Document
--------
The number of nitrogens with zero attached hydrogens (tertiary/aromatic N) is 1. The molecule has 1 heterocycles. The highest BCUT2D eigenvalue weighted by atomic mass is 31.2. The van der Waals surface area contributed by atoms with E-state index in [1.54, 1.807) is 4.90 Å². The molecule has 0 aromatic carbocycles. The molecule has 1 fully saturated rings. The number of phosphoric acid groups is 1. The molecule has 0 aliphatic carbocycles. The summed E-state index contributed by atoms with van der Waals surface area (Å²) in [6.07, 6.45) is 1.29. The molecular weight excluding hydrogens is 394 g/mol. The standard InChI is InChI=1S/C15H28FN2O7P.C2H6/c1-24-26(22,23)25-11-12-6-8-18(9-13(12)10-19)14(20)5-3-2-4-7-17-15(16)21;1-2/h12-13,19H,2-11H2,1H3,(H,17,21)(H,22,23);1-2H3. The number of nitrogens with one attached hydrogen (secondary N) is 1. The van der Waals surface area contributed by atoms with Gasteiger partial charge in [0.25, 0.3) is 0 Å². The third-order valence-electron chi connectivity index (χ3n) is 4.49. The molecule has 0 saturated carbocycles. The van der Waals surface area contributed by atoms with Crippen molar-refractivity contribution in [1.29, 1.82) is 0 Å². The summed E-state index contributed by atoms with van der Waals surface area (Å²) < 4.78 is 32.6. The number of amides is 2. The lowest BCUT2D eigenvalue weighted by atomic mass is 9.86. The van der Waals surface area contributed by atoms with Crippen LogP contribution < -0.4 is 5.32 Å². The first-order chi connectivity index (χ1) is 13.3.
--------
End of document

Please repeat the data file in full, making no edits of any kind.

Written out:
The number of nitrogens with zero attached hydrogens (tertiary/aromatic N) is 1. The molecule has 1 heterocycles. The highest BCUT2D eigenvalue weighted by atomic mass is 31.2. The van der Waals surface area contributed by atoms with E-state index in [1.54, 1.807) is 4.90 Å². The molecule has 0 aromatic carbocycles. The molecule has 1 fully saturated rings. The number of phosphoric acid groups is 1. The molecule has 0 aliphatic carbocycles. The summed E-state index contributed by atoms with van der Waals surface area (Å²) in [6.07, 6.45) is 1.29. The molecular weight excluding hydrogens is 394 g/mol. The standard InChI is InChI=1S/C15H28FN2O7P.C2H6/c1-24-26(22,23)25-11-12-6-8-18(9-13(12)10-19)14(20)5-3-2-4-7-17-15(16)21;1-2/h12-13,19H,2-11H2,1H3,(H,17,21)(H,22,23);1-2H3. The number of nitrogens with one attached hydrogen (secondary N) is 1. The van der Waals surface area contributed by atoms with Gasteiger partial charge in [0.25, 0.3) is 0 Å². The third-order valence-electron chi connectivity index (χ3n) is 4.49. The molecule has 0 saturated carbocycles. The van der Waals surface area contributed by atoms with Crippen molar-refractivity contribution in [1.29, 1.82) is 0 Å². The summed E-state index contributed by atoms with van der Waals surface area (Å²) < 4.78 is 32.6. The number of amides is 2. The lowest BCUT2D eigenvalue weighted by atomic mass is 9.86. The van der Waals surface area contributed by atoms with Crippen LogP contribution < -0.4 is 5.32 Å². The first-order chi connectivity index (χ1) is 13.3.